Pasta in Translation
Do your children keep asking you to feed them “butterflies”? Or maybe you’ve got a penchant for “cute small worms”? I am sure, that, regardless of your pasta preferences, you still enjoy some “lovely food”! Pasta names can be truly bewildering. Keep reading to learn the meaning and literal translations of 25 pasta shapes.
We all love pasta. To such a point that we use daily Italian words to ask for our favourite pasta, be this spaghetti alla carbonara, lasagne, or tortellini.
But have you ever wondered what this all means? How the pasta has been named? Why is it called that way?
You will find that most of the pasta is named after nature and with a lot of sense of humour!
Scroll down to learn the meanings of 25 pasta shapes, from the most common and well know pasta to the unusual and rare ones with the most hilarious translations!
Everybody loves a big plate of cute strings with tomato sauce!
Spaghetti: spaghetti is formed by adding the endearing suffix “etto“ (lovely, cute) to the noun “spago” (string), which literally translates as cute strings.
Fusilli: this name has been formed by adding to the noun “fuso” (spindle), the endearing suffix “ello” (small and cute). Therefore, you’re eating small and cute spindles!
Farfalle: no compound names, this time. Farfalle is Italian for butterflies.
Rigatoni: rigatoni is another compound name (the hell on earth to all of you who are trying to learn Italian!), formed by the verb “rigato” (striped) with the augmentative suffix “one”, which translates as big striped ones!
Orecchiette: the lovely pasta from Puglie is translated as cute ears (“orecchie“+ endearing suffix “ette“)
Maccheroni: here we get a little more pedantic. The word maccheroni comes from the Greek, which was once spoken throughout Southern Italy. There are several hypotheses on the etymology of the word. It might have come from the greek μακρών – makron (long), or from the word μακαρεια – makaria (dough), or again, the word μασσηιν – massein (to knead), which is linked to the Arabic word mash, which means to press softly (same etymology for the word massage, by the way). Another hypothesis links the word maccheroni to the greek-byzantine word μακαρώνεια – makaronia, which meant “funerary song”, and that went on meaning “funerary meal”, after the meal that was served during the funeral service. That’s a lot for your Mac ‘n Cheese!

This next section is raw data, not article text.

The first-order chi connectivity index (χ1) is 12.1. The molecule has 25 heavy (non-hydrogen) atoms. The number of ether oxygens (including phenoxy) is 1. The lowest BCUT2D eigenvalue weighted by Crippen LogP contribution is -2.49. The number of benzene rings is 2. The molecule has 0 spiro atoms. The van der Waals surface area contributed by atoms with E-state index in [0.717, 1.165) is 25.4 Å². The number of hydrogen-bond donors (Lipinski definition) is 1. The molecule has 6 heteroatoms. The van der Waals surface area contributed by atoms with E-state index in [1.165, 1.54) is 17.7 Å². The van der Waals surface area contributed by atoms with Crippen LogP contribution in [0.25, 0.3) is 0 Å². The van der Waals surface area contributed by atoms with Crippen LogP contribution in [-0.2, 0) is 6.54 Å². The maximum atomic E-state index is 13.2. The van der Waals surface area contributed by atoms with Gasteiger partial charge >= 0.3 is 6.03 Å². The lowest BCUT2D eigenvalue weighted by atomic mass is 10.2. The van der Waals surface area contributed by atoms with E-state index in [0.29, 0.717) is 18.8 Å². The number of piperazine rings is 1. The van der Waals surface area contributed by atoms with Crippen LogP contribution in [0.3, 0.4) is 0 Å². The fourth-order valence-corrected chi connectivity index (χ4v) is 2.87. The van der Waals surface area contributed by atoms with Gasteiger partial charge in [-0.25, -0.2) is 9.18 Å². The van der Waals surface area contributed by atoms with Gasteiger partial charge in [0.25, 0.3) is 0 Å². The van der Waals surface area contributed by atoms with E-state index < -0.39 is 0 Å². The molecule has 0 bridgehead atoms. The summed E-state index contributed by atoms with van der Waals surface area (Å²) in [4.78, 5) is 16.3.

Tortellini: it’s composed by the name torta (cake), the endearing suffix “ello” (cute and small), and the diminutive suffix “ino” (little) (yep, you add on and on those pesky suffixes): tiny cute cakes.
Ravioli: the origin of the name ravioli is uncertain, as it comes from the dialects from the Piedmont region. A likely origin is linked to the Piedmontese word Raviolé, which means “to turn over”.
Penne: it simply means “quills”.
Conchiglie: another shape and name inspired by nature, “cockle shells”
Tagliatelle: tagliatelle is formed by the verb “tagliare” (too cut) and the endearing suffix “elle“: pretty cut ones.
Pappardelle: the name pappardelle comes either from the Provencal word “papard” (food), which in turn derives from the Latin verb “pappare” (to eat with delight), plus the endearing suffix “elle“: which translate it as lovely food.